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Katherine Shonfield

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Road safety is a subject no-one would have the nerve to admit is boring despite the fact that the words irresistibly conjure up well-meaning and cringeworthy public announcements redolent of Harry Enfield.

The government, it appears, is banking on road safety continuing in its guise as a minority interest. Tony Blair's statements that Britain has a good safety record scarcely square with the 40 people a week killed on the roads. This complacency - an undisguised sop to car drivers - lies behind the 'measures' which the government brought in last week with the declared intention of reducing deaths. No doubt innumerable local authorities will be fighting each other to be the first to accept their 'invitation' to introduce 20 mile an hour speed limits around schools. Likewise coach and mini bus companies will be quaking in their boots at the thought of their proposed 'consultation' on mandatory fitting of seat belts. One notes a remarkable absence of clout on every level.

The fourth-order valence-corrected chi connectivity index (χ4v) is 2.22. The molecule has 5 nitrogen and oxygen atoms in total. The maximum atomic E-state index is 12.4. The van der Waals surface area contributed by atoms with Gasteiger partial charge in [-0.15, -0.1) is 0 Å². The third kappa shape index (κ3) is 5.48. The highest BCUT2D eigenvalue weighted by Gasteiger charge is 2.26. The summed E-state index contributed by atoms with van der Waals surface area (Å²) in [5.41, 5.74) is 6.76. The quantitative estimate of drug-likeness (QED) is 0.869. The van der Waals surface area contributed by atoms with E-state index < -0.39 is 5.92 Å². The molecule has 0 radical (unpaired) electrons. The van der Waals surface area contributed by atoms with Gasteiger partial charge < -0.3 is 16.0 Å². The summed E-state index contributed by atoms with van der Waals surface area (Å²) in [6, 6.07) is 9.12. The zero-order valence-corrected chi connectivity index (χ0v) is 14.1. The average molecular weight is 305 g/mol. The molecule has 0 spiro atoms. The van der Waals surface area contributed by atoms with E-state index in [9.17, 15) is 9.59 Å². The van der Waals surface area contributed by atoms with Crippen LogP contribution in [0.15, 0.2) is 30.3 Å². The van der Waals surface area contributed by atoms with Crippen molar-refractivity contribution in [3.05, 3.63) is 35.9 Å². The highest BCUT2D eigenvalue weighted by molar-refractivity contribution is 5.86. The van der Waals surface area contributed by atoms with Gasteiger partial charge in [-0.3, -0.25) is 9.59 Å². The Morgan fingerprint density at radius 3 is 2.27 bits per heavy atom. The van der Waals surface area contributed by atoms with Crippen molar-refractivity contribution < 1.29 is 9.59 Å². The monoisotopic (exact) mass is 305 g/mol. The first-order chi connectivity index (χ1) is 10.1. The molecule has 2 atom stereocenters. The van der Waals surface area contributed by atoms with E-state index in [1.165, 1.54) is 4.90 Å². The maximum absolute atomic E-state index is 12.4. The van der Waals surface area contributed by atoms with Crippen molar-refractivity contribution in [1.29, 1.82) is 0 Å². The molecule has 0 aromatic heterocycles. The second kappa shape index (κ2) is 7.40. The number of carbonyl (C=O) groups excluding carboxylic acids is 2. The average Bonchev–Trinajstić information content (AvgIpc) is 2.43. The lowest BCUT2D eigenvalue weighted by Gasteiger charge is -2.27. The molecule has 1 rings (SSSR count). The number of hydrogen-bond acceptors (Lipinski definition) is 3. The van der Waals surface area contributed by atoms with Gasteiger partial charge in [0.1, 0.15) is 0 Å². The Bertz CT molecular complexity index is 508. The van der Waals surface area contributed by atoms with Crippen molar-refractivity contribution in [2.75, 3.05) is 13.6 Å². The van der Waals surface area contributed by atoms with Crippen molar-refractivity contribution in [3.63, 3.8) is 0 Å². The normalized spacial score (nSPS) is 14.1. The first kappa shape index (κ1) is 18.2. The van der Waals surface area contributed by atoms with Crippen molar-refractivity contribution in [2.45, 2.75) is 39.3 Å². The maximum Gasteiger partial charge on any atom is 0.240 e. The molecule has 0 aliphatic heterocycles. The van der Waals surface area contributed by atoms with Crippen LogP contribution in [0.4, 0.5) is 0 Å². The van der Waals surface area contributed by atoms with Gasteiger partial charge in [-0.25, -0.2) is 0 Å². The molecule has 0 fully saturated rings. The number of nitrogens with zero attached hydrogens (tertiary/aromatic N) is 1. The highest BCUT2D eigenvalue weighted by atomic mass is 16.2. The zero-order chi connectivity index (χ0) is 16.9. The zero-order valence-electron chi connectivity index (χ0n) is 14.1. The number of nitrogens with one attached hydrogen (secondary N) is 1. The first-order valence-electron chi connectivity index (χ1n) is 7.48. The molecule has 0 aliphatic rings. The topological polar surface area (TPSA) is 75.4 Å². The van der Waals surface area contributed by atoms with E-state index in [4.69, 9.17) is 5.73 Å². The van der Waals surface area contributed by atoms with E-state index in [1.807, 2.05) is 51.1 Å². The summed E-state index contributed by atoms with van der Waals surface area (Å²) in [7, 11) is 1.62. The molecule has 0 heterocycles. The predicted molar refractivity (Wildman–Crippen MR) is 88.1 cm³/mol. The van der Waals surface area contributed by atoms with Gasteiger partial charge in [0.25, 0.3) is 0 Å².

It is not just the Pedestrian Association who should be getting angry at this awaited non-event, but the Urban Task Force - road safety lies right at the heart of any strategy to transform the future of the city.

The huge mass of public space of our cities is in its streets. And the successful, convivial inhabitation of the city depends on their perceived safety. But the issue of safety, so trumpeted by the pedlars of Zero Tolerance, refers exclusively to rapists and murderers: if even 10 per cent of children killed on the roads last year had been criminally abducted and killed, the government would fall. We need to ask ourselves how a Zero Tolerance policy is considered possible, and indeed laudable, against a culture of crime, and impossible as a means to modify a culture of law abiding, respectable, killer car-drivers.

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